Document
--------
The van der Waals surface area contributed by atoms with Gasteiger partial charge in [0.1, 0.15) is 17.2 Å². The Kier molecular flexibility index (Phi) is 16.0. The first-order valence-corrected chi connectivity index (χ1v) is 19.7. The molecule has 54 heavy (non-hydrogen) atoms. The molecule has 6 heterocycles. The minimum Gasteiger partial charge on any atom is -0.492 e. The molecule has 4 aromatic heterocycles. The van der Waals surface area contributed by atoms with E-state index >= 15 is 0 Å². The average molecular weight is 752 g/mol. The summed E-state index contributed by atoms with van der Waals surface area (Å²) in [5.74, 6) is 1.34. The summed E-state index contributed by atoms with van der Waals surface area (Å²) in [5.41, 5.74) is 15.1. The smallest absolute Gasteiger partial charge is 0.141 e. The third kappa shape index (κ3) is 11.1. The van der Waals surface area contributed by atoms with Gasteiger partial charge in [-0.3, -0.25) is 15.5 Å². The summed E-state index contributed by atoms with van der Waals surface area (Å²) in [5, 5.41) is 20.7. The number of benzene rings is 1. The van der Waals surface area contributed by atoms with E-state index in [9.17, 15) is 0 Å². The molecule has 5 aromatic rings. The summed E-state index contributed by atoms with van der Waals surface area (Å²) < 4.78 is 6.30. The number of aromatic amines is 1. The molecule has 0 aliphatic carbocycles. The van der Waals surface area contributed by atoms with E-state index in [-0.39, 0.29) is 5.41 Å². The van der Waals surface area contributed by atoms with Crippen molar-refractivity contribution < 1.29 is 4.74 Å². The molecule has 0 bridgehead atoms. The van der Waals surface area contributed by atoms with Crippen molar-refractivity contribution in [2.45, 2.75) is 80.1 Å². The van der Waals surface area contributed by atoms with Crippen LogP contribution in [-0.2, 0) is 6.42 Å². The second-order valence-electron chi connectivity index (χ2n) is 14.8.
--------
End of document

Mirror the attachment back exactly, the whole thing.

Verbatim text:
The van der Waals surface area contributed by atoms with Gasteiger partial charge in [0.1, 0.15) is 17.2 Å². The Kier molecular flexibility index (Phi) is 16.0. The first-order valence-corrected chi connectivity index (χ1v) is 19.7. The molecule has 54 heavy (non-hydrogen) atoms. The molecule has 6 heterocycles. The minimum Gasteiger partial charge on any atom is -0.492 e. The molecule has 4 aromatic heterocycles. The van der Waals surface area contributed by atoms with E-state index >= 15 is 0 Å². The average molecular weight is 752 g/mol. The summed E-state index contributed by atoms with van der Waals surface area (Å²) in [5.74, 6) is 1.34. The summed E-state index contributed by atoms with van der Waals surface area (Å²) in [5.41, 5.74) is 15.1. The smallest absolute Gasteiger partial charge is 0.141 e. The third kappa shape index (κ3) is 11.1. The van der Waals surface area contributed by atoms with Gasteiger partial charge in [-0.3, -0.25) is 15.5 Å². The summed E-state index contributed by atoms with van der Waals surface area (Å²) in [5, 5.41) is 20.7. The number of benzene rings is 1. The van der Waals surface area contributed by atoms with E-state index in [9.17, 15) is 0 Å². The molecule has 5 aromatic rings. The summed E-state index contributed by atoms with van der Waals surface area (Å²) < 4.78 is 6.30. The number of aromatic amines is 1. The molecule has 0 aliphatic carbocycles. The van der Waals surface area contributed by atoms with E-state index in [-0.39, 0.29) is 5.41 Å². The van der Waals surface area contributed by atoms with Crippen molar-refractivity contribution < 1.29 is 4.74 Å². The molecule has 0 bridgehead atoms. The van der Waals surface area contributed by atoms with Crippen molar-refractivity contribution in [2.45, 2.75) is 80.1 Å². The van der Waals surface area contributed by atoms with Crippen LogP contribution in [-0.2, 0) is 6.42 Å². The second-order valence-electron chi connectivity index (χ2n) is 14.8.